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Thal - The Harvesting Award winner

The Harvesting
by Justin "Witty City' Wittenmeier at 30 December 2019, 4:19 AM

I reviewed THAL’s previous album, “Reach For The Dragon’s Eye,” last year and enjoyed it immensely.  I praised it for its amount of variety and the way it blended in other genres into their obvious Doom/Sludge sound. So how is their new, and third, full length album, “The Harvesting?”  It takes everything that made the previous album great and just amplifies it by ten.  More Doom, more Sludge, more influences—it doesn’t reinvent their sound so much as just adds more to it.  And that is fine with me and I’m sure few would complain.

Overall, the nine tracks are based on a huge wall of Sludge/Doom that encompasses everything.  I listened to this in my car and it definitely made me want to roll my windows down and just…exist within the moment and sights.  That isn’t to say the album is laid back—in fact, I found “The Harvesting,” to be much darker than the previous effort.  But the way they take a hard rock approach to their Doom gives the album an atmosphere that is for just about any emotion you are feeling.  I mentioned FU MANCHU influences on the last album and, sure enough, Walker and Hartnell know just how to make crushing Doom riffs work with a more groove laden approach.  I also recall CLUTCH, both in the music and the vocals, on this one.  Take the heaviest CLUTCH album (probably “Blast Tyrant”) and then just…make it even darker and more dense—this is a good way to describe what I’m hearing on “The Harvest.”

The opening track, “Scythe,” is a clean intro that fades off a few seconds before the title track begins and this one hits like a ton of bricks, the long faded intro not having properly prepared for such a sonic assault.  The heavy riffs are paired with vocals that are as expressive as a blues vocalist and the lyrics roll around easily enough over the riffs.  Some of the heavier vocal moments in the song recall more Sludge style like early MASTODON and CROWBAR—gruff but not overbearing to the music in which they reside.

The drums aren’t flashy but Ill be damned if they don’t compliment the songs like nobody’s business.  He doesn’t need to hide his talent behind pointless bashing—the guy embraces the song and runs with it.  The bass is as threatening as the guitars and they pulsate through the song, and the album as a whole, with a thunderous fuzz. This is evident in “Savage,” a track that is built up on the bass from which the song seems to be named.  A smooth rhythmic flow settles in early on and never lets go. When the tempo increases, a jaunty punk rock feel comes out of the sludge.  It works extremely well and before you know you’ll find yourself hitting the repeat button.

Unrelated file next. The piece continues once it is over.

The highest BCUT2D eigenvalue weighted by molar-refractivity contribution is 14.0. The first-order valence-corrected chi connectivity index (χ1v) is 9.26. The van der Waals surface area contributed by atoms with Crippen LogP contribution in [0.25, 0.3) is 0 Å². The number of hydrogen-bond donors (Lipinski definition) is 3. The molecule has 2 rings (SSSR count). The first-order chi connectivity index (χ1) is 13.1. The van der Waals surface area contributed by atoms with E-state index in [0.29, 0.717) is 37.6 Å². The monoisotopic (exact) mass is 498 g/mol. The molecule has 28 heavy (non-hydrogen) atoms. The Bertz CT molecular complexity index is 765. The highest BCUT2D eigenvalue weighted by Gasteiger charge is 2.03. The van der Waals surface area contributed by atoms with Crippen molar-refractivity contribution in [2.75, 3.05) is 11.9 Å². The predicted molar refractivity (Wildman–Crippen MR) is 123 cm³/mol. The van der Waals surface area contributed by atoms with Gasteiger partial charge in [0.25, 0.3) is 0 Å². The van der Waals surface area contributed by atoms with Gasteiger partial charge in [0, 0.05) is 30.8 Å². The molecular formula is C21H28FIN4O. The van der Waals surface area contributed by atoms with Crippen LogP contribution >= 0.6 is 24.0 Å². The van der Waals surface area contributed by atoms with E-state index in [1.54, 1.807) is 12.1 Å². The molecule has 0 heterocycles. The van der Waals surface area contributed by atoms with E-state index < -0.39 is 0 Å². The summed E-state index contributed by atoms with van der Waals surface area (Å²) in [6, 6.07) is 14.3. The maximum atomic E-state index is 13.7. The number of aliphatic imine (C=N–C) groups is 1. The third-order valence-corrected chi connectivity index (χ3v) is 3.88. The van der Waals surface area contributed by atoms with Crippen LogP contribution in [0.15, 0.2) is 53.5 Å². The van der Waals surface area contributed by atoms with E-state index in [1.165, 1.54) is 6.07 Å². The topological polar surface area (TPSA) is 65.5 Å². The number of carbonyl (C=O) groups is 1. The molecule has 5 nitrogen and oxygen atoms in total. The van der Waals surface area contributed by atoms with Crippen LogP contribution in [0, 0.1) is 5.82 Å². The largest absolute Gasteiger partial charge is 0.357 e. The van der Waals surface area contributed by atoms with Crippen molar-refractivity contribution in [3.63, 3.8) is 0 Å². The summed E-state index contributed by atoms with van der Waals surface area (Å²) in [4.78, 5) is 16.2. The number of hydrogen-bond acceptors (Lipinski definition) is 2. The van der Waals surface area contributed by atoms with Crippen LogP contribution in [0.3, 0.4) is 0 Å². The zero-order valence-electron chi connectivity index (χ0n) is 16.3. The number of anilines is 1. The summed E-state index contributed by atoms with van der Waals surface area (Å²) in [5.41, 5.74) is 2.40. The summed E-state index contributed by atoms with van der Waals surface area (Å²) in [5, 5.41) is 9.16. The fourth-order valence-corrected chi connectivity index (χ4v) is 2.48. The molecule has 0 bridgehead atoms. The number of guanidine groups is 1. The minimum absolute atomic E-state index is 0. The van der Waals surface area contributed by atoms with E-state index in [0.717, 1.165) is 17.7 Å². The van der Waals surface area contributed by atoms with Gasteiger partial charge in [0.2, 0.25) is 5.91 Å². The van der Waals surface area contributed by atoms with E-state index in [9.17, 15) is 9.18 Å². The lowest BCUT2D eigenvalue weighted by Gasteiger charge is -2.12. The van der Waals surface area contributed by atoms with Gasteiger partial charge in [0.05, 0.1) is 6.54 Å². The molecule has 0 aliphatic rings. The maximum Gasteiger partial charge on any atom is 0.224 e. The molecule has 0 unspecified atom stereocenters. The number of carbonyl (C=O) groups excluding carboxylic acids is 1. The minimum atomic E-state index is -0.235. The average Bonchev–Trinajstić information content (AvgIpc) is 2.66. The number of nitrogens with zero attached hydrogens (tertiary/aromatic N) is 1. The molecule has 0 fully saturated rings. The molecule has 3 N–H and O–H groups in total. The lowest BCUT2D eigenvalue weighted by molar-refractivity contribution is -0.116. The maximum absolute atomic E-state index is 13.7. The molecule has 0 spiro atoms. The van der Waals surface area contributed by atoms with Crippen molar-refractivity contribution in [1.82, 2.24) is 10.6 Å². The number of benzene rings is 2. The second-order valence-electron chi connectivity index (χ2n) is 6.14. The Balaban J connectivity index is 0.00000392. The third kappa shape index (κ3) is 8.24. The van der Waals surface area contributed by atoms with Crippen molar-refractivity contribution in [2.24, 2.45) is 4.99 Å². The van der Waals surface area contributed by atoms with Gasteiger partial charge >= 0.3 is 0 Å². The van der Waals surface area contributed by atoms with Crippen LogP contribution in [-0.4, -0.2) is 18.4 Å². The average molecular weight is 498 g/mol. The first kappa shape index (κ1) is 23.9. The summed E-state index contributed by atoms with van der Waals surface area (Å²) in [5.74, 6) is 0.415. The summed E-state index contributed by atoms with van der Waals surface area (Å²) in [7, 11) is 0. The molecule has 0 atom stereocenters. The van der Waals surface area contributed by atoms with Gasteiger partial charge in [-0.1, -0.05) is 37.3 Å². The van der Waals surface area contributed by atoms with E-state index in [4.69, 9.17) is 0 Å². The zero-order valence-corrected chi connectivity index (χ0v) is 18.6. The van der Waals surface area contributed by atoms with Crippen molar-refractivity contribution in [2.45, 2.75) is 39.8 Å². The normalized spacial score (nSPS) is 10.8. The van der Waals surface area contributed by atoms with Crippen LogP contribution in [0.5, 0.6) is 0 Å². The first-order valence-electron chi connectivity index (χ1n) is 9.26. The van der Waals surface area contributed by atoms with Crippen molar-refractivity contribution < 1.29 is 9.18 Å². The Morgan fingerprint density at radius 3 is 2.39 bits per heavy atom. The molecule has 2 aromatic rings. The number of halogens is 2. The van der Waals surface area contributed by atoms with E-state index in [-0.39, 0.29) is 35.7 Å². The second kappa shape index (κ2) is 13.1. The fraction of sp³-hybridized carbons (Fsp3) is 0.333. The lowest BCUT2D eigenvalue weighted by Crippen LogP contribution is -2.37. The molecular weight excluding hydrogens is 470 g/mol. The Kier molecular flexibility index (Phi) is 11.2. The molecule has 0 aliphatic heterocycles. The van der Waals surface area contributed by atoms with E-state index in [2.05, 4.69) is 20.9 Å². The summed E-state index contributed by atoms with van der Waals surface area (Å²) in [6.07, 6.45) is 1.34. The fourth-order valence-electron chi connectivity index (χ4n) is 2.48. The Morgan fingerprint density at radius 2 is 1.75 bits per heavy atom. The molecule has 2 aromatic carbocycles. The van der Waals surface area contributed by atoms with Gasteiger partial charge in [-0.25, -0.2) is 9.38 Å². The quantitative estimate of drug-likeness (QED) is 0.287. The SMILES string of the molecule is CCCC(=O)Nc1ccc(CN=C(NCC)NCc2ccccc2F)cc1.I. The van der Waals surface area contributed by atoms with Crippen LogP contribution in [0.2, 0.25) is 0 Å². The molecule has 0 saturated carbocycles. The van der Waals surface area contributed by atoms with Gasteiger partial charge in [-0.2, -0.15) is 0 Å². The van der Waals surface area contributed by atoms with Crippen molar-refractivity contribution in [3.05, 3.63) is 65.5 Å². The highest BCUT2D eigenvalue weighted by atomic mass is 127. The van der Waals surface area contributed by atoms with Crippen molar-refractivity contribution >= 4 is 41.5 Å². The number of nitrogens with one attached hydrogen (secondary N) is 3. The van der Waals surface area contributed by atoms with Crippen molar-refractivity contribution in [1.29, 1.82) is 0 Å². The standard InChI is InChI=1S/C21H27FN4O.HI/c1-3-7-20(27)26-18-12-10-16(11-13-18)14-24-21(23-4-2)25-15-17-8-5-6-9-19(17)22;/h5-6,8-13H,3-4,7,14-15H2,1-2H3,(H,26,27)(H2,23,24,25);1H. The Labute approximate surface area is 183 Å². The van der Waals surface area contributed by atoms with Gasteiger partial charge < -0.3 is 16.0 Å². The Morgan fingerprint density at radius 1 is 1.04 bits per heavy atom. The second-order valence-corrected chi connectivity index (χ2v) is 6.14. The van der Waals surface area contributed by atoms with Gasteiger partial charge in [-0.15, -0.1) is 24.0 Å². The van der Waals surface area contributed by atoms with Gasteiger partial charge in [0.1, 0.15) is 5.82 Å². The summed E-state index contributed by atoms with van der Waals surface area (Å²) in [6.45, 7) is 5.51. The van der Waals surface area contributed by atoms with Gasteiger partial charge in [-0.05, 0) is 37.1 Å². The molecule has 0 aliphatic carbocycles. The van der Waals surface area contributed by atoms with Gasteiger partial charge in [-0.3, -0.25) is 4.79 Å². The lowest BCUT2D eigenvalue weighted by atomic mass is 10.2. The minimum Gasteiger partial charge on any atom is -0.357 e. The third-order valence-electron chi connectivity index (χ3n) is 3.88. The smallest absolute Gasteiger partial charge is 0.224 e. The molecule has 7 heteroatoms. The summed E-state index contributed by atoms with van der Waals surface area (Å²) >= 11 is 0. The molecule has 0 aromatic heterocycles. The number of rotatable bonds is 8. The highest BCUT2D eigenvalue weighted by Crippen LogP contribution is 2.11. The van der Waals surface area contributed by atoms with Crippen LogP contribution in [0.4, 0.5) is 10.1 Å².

SABBATH worship even makes an appearance with “Primeval,” a track who’s main riff would feel at home on a long lost 70’s rock/metal album.   As one with a throwback feel, “Primeval,” also evokes something a bit mysterious and dangerous—much like the riffs that are nothing short of a monstrous stampede. “Tombs,” is a monolithic track that just straight up crushes.  Combine the weighty music with the catchy vocal lines and drum riffs, you get one of the best songs the band as done.  The last thirty seconds end the song perfectly with hammered riffs and a slight dose of melody.

As an instrumental, the final track, “Amphetamine,” caps off the album perfectly.  It is a groove filled romp that takes no prisoners, especially with the deep double bass from the drums.  Many of the riffs are psychedelic in nature which goes well enough with the song’s title for a haze jam session. With “The Harvest,” THAL are showing they have longevity and the chops to keep putting out solid album after solid album for, hopefully, many years to come.

Songwriting: 9
Musicianship: 9
Memorability: 9
Production: 9

4 Star Rating

1. Scythe
2. The Harvesting
3. Shroud
4. Tonguerazor
5. Savage
6. Primeval
7. Lifeline
8. Tombs
9. Amphetamine
Kevin Hartnell – Drums, Guitars
John Walker – Guitars, Vocals, Bass
Record Label: Overlook Hotel Records


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